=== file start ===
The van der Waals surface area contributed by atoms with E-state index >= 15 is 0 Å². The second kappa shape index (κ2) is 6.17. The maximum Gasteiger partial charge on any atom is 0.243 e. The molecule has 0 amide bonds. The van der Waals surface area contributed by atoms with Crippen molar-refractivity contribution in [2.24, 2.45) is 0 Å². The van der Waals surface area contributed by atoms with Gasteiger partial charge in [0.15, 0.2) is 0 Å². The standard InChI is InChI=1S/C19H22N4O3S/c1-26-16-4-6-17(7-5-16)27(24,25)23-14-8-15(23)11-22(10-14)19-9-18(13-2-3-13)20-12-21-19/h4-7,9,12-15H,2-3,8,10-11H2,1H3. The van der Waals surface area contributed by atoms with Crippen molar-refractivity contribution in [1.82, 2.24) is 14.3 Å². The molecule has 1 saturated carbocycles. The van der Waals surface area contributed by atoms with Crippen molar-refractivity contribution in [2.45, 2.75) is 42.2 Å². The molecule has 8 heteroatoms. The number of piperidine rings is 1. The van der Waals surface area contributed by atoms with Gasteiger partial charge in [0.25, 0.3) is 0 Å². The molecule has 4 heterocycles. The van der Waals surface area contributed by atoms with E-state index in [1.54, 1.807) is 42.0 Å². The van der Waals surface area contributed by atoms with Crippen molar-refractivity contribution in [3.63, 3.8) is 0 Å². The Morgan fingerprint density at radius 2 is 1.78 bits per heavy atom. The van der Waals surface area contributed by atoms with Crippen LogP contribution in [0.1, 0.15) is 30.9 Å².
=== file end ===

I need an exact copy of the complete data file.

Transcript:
The van der Waals surface area contributed by atoms with E-state index >= 15 is 0 Å². The second kappa shape index (κ2) is 6.17. The maximum Gasteiger partial charge on any atom is 0.243 e. The molecule has 0 amide bonds. The van der Waals surface area contributed by atoms with Crippen molar-refractivity contribution in [2.24, 2.45) is 0 Å². The van der Waals surface area contributed by atoms with Gasteiger partial charge in [0.15, 0.2) is 0 Å². The standard InChI is InChI=1S/C19H22N4O3S/c1-26-16-4-6-17(7-5-16)27(24,25)23-14-8-15(23)11-22(10-14)19-9-18(13-2-3-13)20-12-21-19/h4-7,9,12-15H,2-3,8,10-11H2,1H3. The van der Waals surface area contributed by atoms with Crippen molar-refractivity contribution in [1.82, 2.24) is 14.3 Å². The molecule has 1 saturated carbocycles. The van der Waals surface area contributed by atoms with Crippen molar-refractivity contribution in [2.45, 2.75) is 42.2 Å². The molecule has 8 heteroatoms. The number of piperidine rings is 1. The van der Waals surface area contributed by atoms with Gasteiger partial charge in [0.25, 0.3) is 0 Å². The molecule has 4 heterocycles. The van der Waals surface area contributed by atoms with E-state index in [1.54, 1.807) is 42.0 Å². The van der Waals surface area contributed by atoms with Crippen molar-refractivity contribution in [3.63, 3.8) is 0 Å². The Morgan fingerprint density at radius 2 is 1.78 bits per heavy atom. The van der Waals surface area contributed by atoms with Crippen LogP contribution in [0.1, 0.15) is 30.9 Å².